When I consider the debate over the name of Washington's professional football team, I think of my crayon box from my elementary school years.
OK, not so much my crayon box – I had the 16-pack. Back then, the subtle socio-economic competition among kids was not about what version of an iPhone you had, but the size of your crayon box. There was the bare-bones eight-pack (so humiliating!), the more common 16-color set, and for the really privileged kids, there was the 62-color selection, featuring such extraneous shades as "burnt sienna." But the medium and big boxes had one common color: "flesh."
This was the color children were meant to use to fill in faces and bare skin, and it was a pale beige. It's not that Crayola wasn't aware that some children had dark skin or even caramel-colored skin. And there were other crayons one could use to draw or color children of various races and ethnicities. But the word "flesh," assigned to the color to draw white children, made clear that the other children were indeed "other" and that the default color of "flesh" was light.
The same principle applies when it comes to the name of Washington's football team, the "Redskins." It's offensive – and no, it's not another version of the Atlanta "Braves" or the Cleveland "Indians." It's a derogatory word for Native Americans. And now that we're in the 21st century, it's time to retire the moniker.
Washington has already toned it down – there are no longer minstrel-show type warrior dances on the sidelines, and long ago cheerleaders stopped wearing black braids. But the persistence of the name can no longer be justified by the fact that it's been there all these years and is necessary to the brand.
Language changes with the times, and so do names and nicknames, which carry an inherent sanction of the person or idea behind the name. In the early 90s, when I was first in Budapest and operating from an old map, I asked a taxi driver to take me to a street that had been named after some old communist leader. The taxi driver insisted he knew of no such avenue – it had been renamed "Erzsebet" (or Elizabeth) boulevard, a change which was not reflected on my older map. In fact, he knew very well where it was, but after decades of living under the communists, he was not going to honor an old Soviet leader even by mentioning his connection to a renamed street.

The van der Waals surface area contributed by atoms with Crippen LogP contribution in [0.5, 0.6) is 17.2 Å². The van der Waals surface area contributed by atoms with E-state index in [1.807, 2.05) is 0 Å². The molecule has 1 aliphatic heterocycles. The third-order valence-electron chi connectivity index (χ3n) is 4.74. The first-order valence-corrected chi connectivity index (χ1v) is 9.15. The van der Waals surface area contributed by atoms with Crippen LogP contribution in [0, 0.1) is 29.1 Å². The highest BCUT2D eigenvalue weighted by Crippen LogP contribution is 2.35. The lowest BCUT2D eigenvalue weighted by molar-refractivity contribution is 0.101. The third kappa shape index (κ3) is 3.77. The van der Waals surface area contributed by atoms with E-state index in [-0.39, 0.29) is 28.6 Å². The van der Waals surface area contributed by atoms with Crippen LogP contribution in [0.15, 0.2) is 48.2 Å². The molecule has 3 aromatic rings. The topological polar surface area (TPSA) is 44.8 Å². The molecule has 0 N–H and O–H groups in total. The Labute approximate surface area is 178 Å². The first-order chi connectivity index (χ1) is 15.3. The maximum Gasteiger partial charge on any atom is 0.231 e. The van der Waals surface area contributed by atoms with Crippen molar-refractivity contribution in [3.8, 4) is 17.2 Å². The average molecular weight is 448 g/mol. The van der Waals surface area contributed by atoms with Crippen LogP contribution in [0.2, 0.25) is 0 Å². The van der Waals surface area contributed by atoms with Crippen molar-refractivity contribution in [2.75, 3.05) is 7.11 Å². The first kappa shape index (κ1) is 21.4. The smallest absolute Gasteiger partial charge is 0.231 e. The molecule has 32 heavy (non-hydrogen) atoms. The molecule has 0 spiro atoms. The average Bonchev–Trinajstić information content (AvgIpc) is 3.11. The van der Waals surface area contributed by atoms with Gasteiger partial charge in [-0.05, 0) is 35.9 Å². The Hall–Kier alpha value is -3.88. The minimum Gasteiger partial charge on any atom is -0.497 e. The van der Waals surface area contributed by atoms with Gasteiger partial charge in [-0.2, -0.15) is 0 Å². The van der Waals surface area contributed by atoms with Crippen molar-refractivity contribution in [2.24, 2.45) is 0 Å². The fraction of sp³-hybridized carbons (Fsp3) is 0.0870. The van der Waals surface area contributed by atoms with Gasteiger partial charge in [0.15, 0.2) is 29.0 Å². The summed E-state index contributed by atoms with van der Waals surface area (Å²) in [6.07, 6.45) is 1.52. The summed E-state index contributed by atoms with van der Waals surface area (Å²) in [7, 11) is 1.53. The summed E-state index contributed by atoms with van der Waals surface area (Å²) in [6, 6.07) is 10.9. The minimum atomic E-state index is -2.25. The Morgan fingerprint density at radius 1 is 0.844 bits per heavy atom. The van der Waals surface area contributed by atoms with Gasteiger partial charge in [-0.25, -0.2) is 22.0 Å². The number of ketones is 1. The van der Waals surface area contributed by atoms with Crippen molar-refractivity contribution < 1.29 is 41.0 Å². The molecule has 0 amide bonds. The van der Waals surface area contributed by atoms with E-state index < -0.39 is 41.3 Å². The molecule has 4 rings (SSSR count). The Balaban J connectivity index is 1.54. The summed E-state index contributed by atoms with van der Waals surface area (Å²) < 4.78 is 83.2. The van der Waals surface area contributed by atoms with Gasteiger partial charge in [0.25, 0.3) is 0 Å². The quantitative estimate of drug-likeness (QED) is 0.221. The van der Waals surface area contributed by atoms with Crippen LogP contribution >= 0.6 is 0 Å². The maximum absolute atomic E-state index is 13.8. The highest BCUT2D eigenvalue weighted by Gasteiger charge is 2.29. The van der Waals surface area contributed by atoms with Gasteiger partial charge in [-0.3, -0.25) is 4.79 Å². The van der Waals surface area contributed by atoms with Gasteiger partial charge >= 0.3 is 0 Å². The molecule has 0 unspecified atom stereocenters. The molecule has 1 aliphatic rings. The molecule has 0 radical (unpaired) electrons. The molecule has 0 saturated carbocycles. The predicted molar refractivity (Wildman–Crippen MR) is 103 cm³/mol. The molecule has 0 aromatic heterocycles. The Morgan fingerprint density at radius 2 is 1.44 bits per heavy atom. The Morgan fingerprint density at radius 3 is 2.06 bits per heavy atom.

Budapest (and other such cities) made the transition, and except for some temporary confusion among those of us with old maps, everyone survived it. The street names reflect a post-communist era; the old statues of communists leaders have been removed and exiled to "Statuary Park" on the outskirts of the city, and everyone adjusted. Crayon boxes no longer carry a color called "flesh," and kids are managing to play with coloring books without trouble. It's time for Washington's football team to do the same.